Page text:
Hitler's Rise To Power Essay example
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Hitler's Rise To Power
The reason I have chosen is The Treaty of Versailles. I have chosen this reason because I feel that it played a major part in Hitler's rise to power. I feel there are a number of factors why this helped Hitler's rise to power.
The Treaty of Versailles
One of the factors of the Treaty of Versailles that helped Hitler's rise to power was the 'War Guilt' clause. This helped Hitler because many Germans resented this clause and he could use this to his advantage by protesting Germanys innocence to the masses at Nazi rallies.
Another important factor is the reparations clause. This is an important factor because it stated that Germany had to pay £660 Million for…show more content…
History Coursework Question 2:
Using Some Of The Causes In The List Explain How Both Long-Term and Short-Term Causes Contributed To Hitler's Rise To Power
There are many Long-Term and Short-Term reasons that contributed to Hitler's rise to power. I am going to look at three long-term reasons I'm going to look at are: The Treaty of Versailles, the Munich Putsch of 1923 and Hitler's personality, Experience and leadership skills. I am going to look at two short-term reasons the I'm going to look at are: Economic problems in the Weimer (The 1929 depression) and The Enabling Law of 1933.
The Treaty of Versailles
Firstly The Treaty of Versailles. The treaty was hated by every person in Germany and therefore could be used to great effect by Hitler in his speeches by promising to abolish the Treaty and return Germany to her former glory by remilitarising Germany and gaining back the lost German empire. Hitler could also use the Treaty of Versailles, as I said in question 1, as a point to constantly attack Ebert and The Weimer Government calling them traitors and weak. The Treaty of Versailles did though eventually led the Dawes plan being singed by the USA (to help with reparations) which
Hitler's Rise To Power Essay
Hitler and the Nazi's rise to power was one of chance and circumstance. His alternative views to mainstream politics struck a chord with the people. He was a charismatic orator, with a style of leadership unprecedented in German politics. He was able to channel Germany's hatred for the Weimar Republic, Treaty of Versailles and minorities into support for his National Socialist Party, which subsequently allowed him to gain power legitimately. Hitler had the ability to manipulate events so that he could gain widespread popularity. He controlled power by installing fear and sustained a myth about his leadership fuelled by propaganda. Hitler's rise to power was one of necessity, manipulation and circumstance, all of which seemed to play directly into his hands.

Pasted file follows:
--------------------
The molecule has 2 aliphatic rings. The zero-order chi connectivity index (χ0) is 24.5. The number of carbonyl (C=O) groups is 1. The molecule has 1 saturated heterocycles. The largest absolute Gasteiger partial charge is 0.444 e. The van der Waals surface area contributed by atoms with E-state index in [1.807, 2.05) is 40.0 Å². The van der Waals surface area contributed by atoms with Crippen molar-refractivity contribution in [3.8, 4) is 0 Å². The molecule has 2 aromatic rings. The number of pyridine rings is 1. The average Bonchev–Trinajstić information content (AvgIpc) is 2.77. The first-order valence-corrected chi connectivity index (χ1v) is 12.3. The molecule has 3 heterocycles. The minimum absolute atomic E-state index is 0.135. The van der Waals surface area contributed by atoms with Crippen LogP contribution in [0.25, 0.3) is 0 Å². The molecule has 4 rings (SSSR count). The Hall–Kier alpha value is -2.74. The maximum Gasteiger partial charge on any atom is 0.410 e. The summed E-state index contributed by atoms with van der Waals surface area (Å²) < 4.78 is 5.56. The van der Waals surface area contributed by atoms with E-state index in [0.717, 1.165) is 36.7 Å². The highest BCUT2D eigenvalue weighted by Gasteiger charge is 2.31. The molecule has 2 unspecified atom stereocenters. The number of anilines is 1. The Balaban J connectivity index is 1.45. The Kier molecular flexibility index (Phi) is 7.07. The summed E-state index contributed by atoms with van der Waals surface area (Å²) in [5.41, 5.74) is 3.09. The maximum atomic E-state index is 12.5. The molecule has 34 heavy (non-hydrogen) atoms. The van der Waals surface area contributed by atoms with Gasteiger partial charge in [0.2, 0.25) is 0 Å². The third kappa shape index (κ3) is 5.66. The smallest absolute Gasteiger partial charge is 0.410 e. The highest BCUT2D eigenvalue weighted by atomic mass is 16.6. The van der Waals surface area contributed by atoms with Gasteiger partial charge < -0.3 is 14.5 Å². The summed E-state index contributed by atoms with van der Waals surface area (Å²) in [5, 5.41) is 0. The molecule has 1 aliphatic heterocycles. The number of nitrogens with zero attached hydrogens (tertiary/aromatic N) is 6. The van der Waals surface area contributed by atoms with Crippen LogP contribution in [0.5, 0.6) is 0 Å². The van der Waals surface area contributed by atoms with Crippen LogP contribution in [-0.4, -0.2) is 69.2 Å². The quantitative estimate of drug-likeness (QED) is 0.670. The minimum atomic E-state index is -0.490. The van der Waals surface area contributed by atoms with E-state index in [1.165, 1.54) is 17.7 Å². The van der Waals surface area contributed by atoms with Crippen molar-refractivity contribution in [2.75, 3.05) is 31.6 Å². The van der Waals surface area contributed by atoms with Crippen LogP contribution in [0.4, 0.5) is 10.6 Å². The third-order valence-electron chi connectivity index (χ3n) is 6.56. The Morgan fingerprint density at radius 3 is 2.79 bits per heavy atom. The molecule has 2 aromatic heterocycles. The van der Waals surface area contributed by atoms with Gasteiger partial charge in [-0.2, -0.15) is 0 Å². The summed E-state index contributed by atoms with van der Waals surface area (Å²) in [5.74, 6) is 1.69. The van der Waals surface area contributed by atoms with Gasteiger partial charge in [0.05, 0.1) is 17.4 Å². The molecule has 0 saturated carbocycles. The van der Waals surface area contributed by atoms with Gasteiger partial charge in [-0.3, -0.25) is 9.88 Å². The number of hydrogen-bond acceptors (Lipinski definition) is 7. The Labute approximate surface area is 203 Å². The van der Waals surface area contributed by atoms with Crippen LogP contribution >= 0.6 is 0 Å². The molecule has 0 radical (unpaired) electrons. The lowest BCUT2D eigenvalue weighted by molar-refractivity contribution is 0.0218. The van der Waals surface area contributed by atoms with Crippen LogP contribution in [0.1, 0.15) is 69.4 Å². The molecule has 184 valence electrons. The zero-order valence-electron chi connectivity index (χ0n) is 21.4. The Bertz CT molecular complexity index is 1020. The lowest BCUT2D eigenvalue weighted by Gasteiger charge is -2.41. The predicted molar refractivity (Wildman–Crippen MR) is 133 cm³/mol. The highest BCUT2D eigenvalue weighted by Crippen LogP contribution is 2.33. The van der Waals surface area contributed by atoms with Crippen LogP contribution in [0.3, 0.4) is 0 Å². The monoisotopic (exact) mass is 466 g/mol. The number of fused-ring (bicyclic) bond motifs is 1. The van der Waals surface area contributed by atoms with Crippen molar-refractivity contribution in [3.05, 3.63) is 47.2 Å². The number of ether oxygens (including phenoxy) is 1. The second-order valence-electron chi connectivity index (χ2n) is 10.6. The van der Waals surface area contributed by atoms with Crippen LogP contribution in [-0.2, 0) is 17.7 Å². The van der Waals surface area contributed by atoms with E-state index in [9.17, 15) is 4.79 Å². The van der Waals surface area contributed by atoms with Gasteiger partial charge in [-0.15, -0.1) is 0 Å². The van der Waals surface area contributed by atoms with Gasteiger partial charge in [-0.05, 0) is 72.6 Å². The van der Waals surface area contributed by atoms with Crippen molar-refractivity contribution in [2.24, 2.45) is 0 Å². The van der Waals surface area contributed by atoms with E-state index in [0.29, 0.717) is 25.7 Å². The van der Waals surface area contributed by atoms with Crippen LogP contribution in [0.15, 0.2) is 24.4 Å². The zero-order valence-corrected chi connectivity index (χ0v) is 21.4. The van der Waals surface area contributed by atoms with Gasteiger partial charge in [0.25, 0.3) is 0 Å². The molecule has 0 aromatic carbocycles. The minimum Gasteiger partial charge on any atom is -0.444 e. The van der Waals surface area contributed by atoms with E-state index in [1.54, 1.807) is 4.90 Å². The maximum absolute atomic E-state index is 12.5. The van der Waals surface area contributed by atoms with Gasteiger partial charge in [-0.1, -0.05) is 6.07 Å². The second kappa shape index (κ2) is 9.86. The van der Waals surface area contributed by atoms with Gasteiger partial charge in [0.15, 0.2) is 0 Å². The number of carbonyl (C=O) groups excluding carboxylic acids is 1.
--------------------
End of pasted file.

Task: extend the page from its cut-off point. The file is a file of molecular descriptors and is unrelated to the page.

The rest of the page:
The Treaty of Versailles signed by Germany in 1919 could be acknowledged as a long-term catalyst for the rise to power of Nazism in Germany, but in the interim, support for the Nazis as a direct result of the treaty was negligible. While the Germans felt betrayed by the callous terms placed on them by the treaty, they were not influenced to vote for the National Socialists. This is supported by the fact that during the early post war period (1918-28), the Nazis failed to gain a seat in the German parliament and regularly failed to record over three percent of the popular vote. Therefore, this would indicate that the Treaty of Versailles exerted little influence in the rise of Hitler, in the short-term. However, the long-term repercussions of the treaty helped the Nazis gain appeal by the fact that during the late Twenties, Germany suffered the effects of the Depression greater than any other country due to the Treaty. This was because Germany was forced to pay war reparations in excess of thirty-two billion American dollars to the victorious nations, which consequently left the German economy vulnerable. In conjunction with this, over the years antipathy began to ferment throughout the German populace because of the ' War Guilt Clause'. (Lowe, 1982:95) This helped Hitler gain popularity because he exploited the nations resentment by asserting that he would abrogate the terms of the Treaty. Therefore, it can be reasoned that the Versailles Peace Treaty, whilst being a catalyst for the rise to power of Hitler in the long run, had no noticeable impact on early Nazi support.
Germany's ineffective post-war government, the Weimar Republic contributed to the rise of Hitler because it created a discontented populace, which he was able to exploit. ' The nation was in turmoil under the leadership of the Weimar Republic, which was associated with all things wrong with post-war Germany.' (Mason, 1996:99) This turmoil was attributed to the poor economic and political management of the Republic. Hyperinflation, a weak German...
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